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An update from our sixty-eighth Writing Workshop with Conner Bassett

A summary of the workshop held on Saturday, May 27

In the last workshop of our spring season, Conner outlines six ways a scene can fail. Number one: it starts too early. It's better to start late, to skip greetings, and to start when the events actually become important to the reader. Number two: it ends too late. It’s better to end the scene before there is a conclusion and to end on an emotional note. Number three: it has “a predictable present story.” In other words, the scene has a setting that has often been used before and has a character that fits into the setting rather than stands out in it. An example Conner gave was “a soldier on a battlefield.” Number four: it employs "narcissistic central intelligence." This is when a writer humiliates or belittles a character to make some kind of statement. Characters should be treated as human beings, not props. Number five: it doesn’t have an arc. The scene should have some kind of structure. Number six: its ending is an answer. It is better to ask another question rather than offer the answer to a previous one.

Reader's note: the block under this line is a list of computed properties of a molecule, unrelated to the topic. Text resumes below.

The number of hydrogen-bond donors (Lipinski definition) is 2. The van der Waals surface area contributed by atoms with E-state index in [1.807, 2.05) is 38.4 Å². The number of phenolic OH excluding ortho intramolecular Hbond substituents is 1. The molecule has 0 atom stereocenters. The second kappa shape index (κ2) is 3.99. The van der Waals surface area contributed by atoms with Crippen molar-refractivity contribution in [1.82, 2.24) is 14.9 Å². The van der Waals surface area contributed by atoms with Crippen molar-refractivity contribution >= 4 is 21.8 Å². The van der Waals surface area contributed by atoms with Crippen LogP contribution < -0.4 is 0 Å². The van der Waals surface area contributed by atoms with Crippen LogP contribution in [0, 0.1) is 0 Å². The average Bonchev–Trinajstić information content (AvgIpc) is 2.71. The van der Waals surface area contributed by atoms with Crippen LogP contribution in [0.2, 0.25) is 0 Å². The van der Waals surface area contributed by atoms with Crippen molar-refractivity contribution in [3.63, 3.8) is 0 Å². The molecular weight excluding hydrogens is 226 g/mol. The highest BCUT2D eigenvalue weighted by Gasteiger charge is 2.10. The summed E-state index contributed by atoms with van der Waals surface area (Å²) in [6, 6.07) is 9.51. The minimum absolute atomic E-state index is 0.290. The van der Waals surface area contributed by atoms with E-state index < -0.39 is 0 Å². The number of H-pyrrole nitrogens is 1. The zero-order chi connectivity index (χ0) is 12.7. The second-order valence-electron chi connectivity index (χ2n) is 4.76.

The Challenge: Write a scene.

The Participants: Emma, Seva, Anushka, Yueling, Stella, Samarina, Liesl, Philip, Aaron

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